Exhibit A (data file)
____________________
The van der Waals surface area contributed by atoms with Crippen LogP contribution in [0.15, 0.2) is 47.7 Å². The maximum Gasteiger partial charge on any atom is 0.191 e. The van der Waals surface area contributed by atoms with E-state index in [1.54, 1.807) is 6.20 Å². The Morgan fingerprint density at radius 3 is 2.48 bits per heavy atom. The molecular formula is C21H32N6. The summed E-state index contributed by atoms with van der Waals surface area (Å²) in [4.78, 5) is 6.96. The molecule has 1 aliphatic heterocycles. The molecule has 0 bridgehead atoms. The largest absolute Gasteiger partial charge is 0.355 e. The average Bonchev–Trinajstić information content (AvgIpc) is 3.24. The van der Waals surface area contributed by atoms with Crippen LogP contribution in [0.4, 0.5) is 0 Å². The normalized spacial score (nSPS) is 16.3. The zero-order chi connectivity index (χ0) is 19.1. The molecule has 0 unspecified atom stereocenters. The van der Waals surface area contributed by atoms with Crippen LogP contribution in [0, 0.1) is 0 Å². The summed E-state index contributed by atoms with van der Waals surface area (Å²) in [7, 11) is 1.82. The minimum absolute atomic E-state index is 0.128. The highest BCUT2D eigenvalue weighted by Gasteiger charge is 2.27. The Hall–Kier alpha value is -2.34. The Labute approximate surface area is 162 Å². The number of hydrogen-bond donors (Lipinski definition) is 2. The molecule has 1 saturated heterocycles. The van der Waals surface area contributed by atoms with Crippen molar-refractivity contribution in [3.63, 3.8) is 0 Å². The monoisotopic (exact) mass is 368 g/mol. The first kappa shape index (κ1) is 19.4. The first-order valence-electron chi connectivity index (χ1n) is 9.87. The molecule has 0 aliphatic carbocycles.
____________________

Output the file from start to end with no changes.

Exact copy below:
The van der Waals surface area contributed by atoms with Crippen LogP contribution in [0.15, 0.2) is 47.7 Å². The maximum Gasteiger partial charge on any atom is 0.191 e. The van der Waals surface area contributed by atoms with E-state index in [1.54, 1.807) is 6.20 Å². The Morgan fingerprint density at radius 3 is 2.48 bits per heavy atom. The molecular formula is C21H32N6. The summed E-state index contributed by atoms with van der Waals surface area (Å²) in [4.78, 5) is 6.96. The molecule has 1 aliphatic heterocycles. The molecule has 0 bridgehead atoms. The largest absolute Gasteiger partial charge is 0.355 e. The average Bonchev–Trinajstić information content (AvgIpc) is 3.24. The van der Waals surface area contributed by atoms with Crippen LogP contribution in [0.4, 0.5) is 0 Å². The normalized spacial score (nSPS) is 16.3. The zero-order chi connectivity index (χ0) is 19.1. The molecule has 0 unspecified atom stereocenters. The van der Waals surface area contributed by atoms with Crippen LogP contribution in [0, 0.1) is 0 Å². The summed E-state index contributed by atoms with van der Waals surface area (Å²) in [7, 11) is 1.82. The minimum absolute atomic E-state index is 0.128. The highest BCUT2D eigenvalue weighted by Gasteiger charge is 2.27. The Hall–Kier alpha value is -2.34. The Labute approximate surface area is 162 Å². The number of hydrogen-bond donors (Lipinski definition) is 2. The molecule has 1 saturated heterocycles. The van der Waals surface area contributed by atoms with Crippen molar-refractivity contribution in [3.63, 3.8) is 0 Å². The monoisotopic (exact) mass is 368 g/mol. The first kappa shape index (κ1) is 19.4. The first-order valence-electron chi connectivity index (χ1n) is 9.87. The molecule has 0 aliphatic carbocycles.